What's stopping you from losing weight? Surprisingly, it may not behavioural or psychological. Here are 7 biochemical factors that can prevent or stall weight loss.
1. Stress: Both internal stress on the body from infections and illness and external stresses from work, relationships and life events can prevent weight loss. Making your body more resilient to stress and minimising the effects of adrenalin and/or excessive cortisol release is key to moving forward.
2. Hormonal issues: This can include oestrogen dominance which leads to fat accumulating around the thighs, buttocks and mid-section, peri-menopause which can lead to changes in fat deposition or diagnosed hormonal disorders like polycystic ovary syndrome (PCOS) which includes insulin dysregulation which makes weight gain easy and loss difficult. Understanding how and why these have developed is important. During peri-menopause and menopause, finding some balance and supporting adrenal health can help with managing weight gain during this time.
3. Sluggish liver function: The liver helps with detoxification and glucose management. When liver function isn’t optimal this can lead to weight gain and minimal fat burning. The best way to support this will depend on the underlying factors affecting it. Live function can be compromised by some medications, food intolerances, poor gallbladder function, constipation and chemical exposure to name just a few.
4. Imbalanced neurotransmitters: When our serotonin is out of balance this can lead to cravings for carbohydrate-rich foods to fill the gap or boost our mood. Or low dopamine can lead to relying on foods that trigger this, leading to developing habits around alcohol or sugar.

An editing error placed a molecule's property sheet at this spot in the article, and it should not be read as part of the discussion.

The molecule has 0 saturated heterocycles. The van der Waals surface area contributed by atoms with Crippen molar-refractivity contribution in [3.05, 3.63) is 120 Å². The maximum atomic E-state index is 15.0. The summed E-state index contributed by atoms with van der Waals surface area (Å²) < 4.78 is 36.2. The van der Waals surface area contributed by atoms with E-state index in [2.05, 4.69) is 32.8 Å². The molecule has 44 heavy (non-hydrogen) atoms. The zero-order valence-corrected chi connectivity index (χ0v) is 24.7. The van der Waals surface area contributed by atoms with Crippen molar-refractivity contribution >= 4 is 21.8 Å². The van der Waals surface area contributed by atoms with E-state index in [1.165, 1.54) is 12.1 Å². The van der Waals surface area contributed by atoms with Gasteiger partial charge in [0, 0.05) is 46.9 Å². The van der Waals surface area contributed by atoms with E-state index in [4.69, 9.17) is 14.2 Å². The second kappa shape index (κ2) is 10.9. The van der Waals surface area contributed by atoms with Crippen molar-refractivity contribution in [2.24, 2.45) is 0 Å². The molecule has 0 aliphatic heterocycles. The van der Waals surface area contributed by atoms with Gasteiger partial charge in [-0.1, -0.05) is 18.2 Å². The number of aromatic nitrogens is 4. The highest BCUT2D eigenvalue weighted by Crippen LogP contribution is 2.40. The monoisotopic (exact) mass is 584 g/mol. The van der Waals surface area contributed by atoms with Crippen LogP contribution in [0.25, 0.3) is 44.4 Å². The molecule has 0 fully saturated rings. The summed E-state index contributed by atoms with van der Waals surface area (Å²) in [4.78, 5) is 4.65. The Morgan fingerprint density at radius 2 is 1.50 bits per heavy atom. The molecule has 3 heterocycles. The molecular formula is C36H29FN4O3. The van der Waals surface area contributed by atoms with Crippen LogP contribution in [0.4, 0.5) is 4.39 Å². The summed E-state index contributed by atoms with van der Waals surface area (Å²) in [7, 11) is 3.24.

5. Inflammation: This has multiple causes but the impact on weight is the same. Inflammation encourages weight gain and having excess weight is inflammatory in itself. This is a difficult situation and is a prime reason why weight loss is tricky when you are carrying significant excess weight.
6. Thyroid function: Sub-clinical thyroid issues can also make weight loss difficult. This can be because of autoimmunity or a problem with making, converting and utilising thyroid hormones. Not all of this will be picked up by a simple ‘thyroid’ test with your GP as the initial test for thyroid stimulation hormone (TSH) is not particularly sensitive.
7. Gut dysbiosis: Gut bacteria that have been negatively affected by poor diet or antibiotics can affect weight. Sometimes we are unlucky enough to inherit dysbiosis from our mothers at birth. Whichever way it occurs gut dysbiosis has been linked with the tendency to be overweight. Specific gut bacteria can help us manage glucose sensitivity, appetite, cravings and support metabolism.
Understanding what is keeping you stuck and knowing the best way forward is key to healthy, sustainable weight loss. Our very own bespoke body reset helps point you in the right direction.